Land Trust News

Kelly Kountz Photo / Courtesy of Gallatin Valley Land Trust

Gianforte Votes for Permanent LWCF Reauthorization

The Land and Water Conservation Fund will expire Sept. 30 without program reauthorization, but a major positive step was taken on the LWCF in House Natural Resources Committee on Sept. 13. The committee passed a compromise bill permanently reauthorizing theLWCF out of committee by voice vote. Montana Congressman Greg Gianforte voted for the bill and voted against all five amendments to weaken the compromise package. He also made a strong statement in support of the LWCF program’s value to Montana. The land trust community expresses a sincere THANK YOU to Congressman Gianforte for his support, encourages him to cosponsor HR 6759 (LWCF dedicated funding) and to continue to explore ways to fully fund and permanently reauthorize the LWCF.

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Montana Neighbor Awards Set for Sept. 17 at the Capitol

Mark Machler of Lewistown and Jim and Laurel Hagenbarth of the Big Hole area are being saluted by Governor Bullock and others during a Montana Neighbor Award ceremony in the Governor’s Reception Room at 11:00 AM on Monday, Sept. 17. The Montana Neighbor Award recognizes Montana landowners for their stewardship, community engagement and neighborly access, and both the Montana Association of Land Trusts and The Nature Conservancy in Montana are part of the Montana Neighbor Award committee. Brian Kahn leads the effort. Mark Machler farms near Lewistown and near Roy, and has been instrumental in the restoration and conservation of Big Spring Creek. He is also a recognized community leader through his cooperative work with the NRCS, the local conservation district, and others. Jim and Laurel Hagenbarth are well known and well respected landowners and agriculture industry leaders in southwest Montana who have been active in the Big Hole Watershed Committee’s water management and grayling conservation efforts, and much more.

Flathead Land Trust Officially Open West Valley Bird Viewing Area

Flathead Land Trust and its partners are celebrating an Oct. 6 event that is officially called the Grand Opening of West Valley Bird Viewing Area. Unofficially, it’s called the coolest northwest Montana sandhill crane habitat conservation project ever. FLT, together with Montana Fish, Wildlife & Parks, and Flathead Audubon, have scheduled the Oct. 6 ribbon cutting ceremony starting at 5:00 PM to give event participants a possible opportunity to watch the sandhills and other bird species land in and near the wetlands on their southern migratory routes (the birds are migrating, not the people). The West Valley project is a remarkable conservation achievement for FLT, project partners, project funders, and the Flathead Valley. The $1.4 million raised to fund the project came from a variety of sources, including local funders and the NRCS ALE Program. The 400 conserved acres includes a 45-acre wetland that is vital for area bird population density and diversity, and involves the only known staging area for sandhill crane migration in the Flathead Valley. The project also includes a public access and public education component. The official event invitation is attached to the MALT email, and because of limited space interested folks are encouraged to RSVP to FLT project leader Laura Katzman.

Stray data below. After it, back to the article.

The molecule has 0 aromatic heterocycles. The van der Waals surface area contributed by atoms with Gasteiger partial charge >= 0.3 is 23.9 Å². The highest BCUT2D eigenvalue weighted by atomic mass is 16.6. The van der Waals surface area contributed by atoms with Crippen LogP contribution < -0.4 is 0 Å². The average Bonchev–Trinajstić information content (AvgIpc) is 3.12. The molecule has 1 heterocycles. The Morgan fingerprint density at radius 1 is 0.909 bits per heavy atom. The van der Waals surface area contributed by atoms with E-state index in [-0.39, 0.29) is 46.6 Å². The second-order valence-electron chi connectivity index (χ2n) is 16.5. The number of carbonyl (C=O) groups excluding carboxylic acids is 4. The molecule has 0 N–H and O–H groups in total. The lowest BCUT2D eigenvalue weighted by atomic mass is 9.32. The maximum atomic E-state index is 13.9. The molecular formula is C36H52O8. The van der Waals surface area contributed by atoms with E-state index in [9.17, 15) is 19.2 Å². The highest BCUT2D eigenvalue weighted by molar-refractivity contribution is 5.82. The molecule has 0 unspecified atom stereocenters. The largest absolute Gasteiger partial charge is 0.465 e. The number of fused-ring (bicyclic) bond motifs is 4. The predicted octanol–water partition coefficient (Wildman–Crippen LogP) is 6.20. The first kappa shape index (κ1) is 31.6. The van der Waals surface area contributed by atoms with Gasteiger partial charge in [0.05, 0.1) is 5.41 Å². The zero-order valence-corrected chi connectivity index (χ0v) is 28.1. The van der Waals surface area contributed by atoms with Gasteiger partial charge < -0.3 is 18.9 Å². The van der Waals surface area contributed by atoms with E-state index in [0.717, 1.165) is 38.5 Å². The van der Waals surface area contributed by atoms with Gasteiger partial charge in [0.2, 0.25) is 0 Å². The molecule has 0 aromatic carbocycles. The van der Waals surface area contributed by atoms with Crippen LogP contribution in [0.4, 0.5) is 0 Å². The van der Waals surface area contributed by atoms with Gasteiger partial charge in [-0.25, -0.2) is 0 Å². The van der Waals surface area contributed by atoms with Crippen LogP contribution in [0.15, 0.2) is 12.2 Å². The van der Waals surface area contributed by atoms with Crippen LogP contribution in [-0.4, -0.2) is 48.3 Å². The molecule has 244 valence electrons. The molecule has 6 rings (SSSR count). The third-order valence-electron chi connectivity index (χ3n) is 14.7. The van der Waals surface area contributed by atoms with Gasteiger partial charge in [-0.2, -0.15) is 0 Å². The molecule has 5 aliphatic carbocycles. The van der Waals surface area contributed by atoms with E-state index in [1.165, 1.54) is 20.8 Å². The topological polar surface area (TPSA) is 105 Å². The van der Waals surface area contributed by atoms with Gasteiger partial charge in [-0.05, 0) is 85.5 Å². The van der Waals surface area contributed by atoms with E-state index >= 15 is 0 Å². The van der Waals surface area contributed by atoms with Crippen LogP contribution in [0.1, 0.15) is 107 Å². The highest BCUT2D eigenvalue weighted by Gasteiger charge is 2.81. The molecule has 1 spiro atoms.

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Prickly Pear Land Trust Sponsors Casual Stroll at Tenmile Creek

Prickly Pear Land Trust is sponsoring a “laid-back walk“ at the Tenmile Creek Park on Thursday, Sept. 11, starting at 5:30 PM. Contact PPLT at 442-0490 for more info. From a PPLT Facebook Post: Interested in the park, PPLT, or the local environment? Wanna just get outside for a moment with some company? Join Prickly Pear Land Trust for a laid-back walk in the park, September 11th, at 5:30. We’ll start at Tenmile Creek Park’s parking lot.

Montana TNC Enrolls First Landowner in Grasslands CCAA

The Nature Conservancy in Montana and the US Fish & Wildlife Service worked to finalize a Greater Sage-Grouse and Declining Songbirds Programatic Candidate Conservation Agreement with Assurances (CCAA) in early 2018 and TNC announced last week it enrolled its first landowner within this CCAA program. The agreement with the landowner covers 11,000 acres of mostly sagebrush habitat in north central Montana and the property sits in sage grouse core habitat and the habitat of four key grasslands songbirds.

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